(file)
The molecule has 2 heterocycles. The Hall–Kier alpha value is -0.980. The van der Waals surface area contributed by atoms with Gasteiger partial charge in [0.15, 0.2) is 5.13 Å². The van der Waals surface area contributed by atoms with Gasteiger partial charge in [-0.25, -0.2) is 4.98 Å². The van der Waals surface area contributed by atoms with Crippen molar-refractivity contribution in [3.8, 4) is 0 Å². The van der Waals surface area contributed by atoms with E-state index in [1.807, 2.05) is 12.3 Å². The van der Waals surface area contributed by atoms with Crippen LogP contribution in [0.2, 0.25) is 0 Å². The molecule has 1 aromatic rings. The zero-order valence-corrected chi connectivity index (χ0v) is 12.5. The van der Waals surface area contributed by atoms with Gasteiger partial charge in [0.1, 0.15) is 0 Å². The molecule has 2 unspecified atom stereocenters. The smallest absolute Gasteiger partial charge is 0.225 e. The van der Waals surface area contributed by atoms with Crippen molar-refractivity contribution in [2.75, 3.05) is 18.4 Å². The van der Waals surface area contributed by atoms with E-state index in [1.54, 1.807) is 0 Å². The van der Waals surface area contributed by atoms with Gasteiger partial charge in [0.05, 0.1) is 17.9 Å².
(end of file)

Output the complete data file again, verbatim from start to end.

The molecule has 2 heterocycles. The Hall–Kier alpha value is -0.980. The van der Waals surface area contributed by atoms with Gasteiger partial charge in [0.15, 0.2) is 5.13 Å². The van der Waals surface area contributed by atoms with Gasteiger partial charge in [-0.25, -0.2) is 4.98 Å². The van der Waals surface area contributed by atoms with Crippen molar-refractivity contribution in [3.8, 4) is 0 Å². The van der Waals surface area contributed by atoms with E-state index in [1.807, 2.05) is 12.3 Å². The van der Waals surface area contributed by atoms with Crippen LogP contribution in [0.2, 0.25) is 0 Å². The molecule has 1 aromatic rings. The zero-order valence-corrected chi connectivity index (χ0v) is 12.5. The van der Waals surface area contributed by atoms with Gasteiger partial charge in [0.1, 0.15) is 0 Å². The molecule has 2 unspecified atom stereocenters. The smallest absolute Gasteiger partial charge is 0.225 e. The van der Waals surface area contributed by atoms with Crippen molar-refractivity contribution in [2.75, 3.05) is 18.4 Å². The van der Waals surface area contributed by atoms with E-state index in [1.54, 1.807) is 0 Å². The van der Waals surface area contributed by atoms with Gasteiger partial charge in [0.05, 0.1) is 17.9 Å².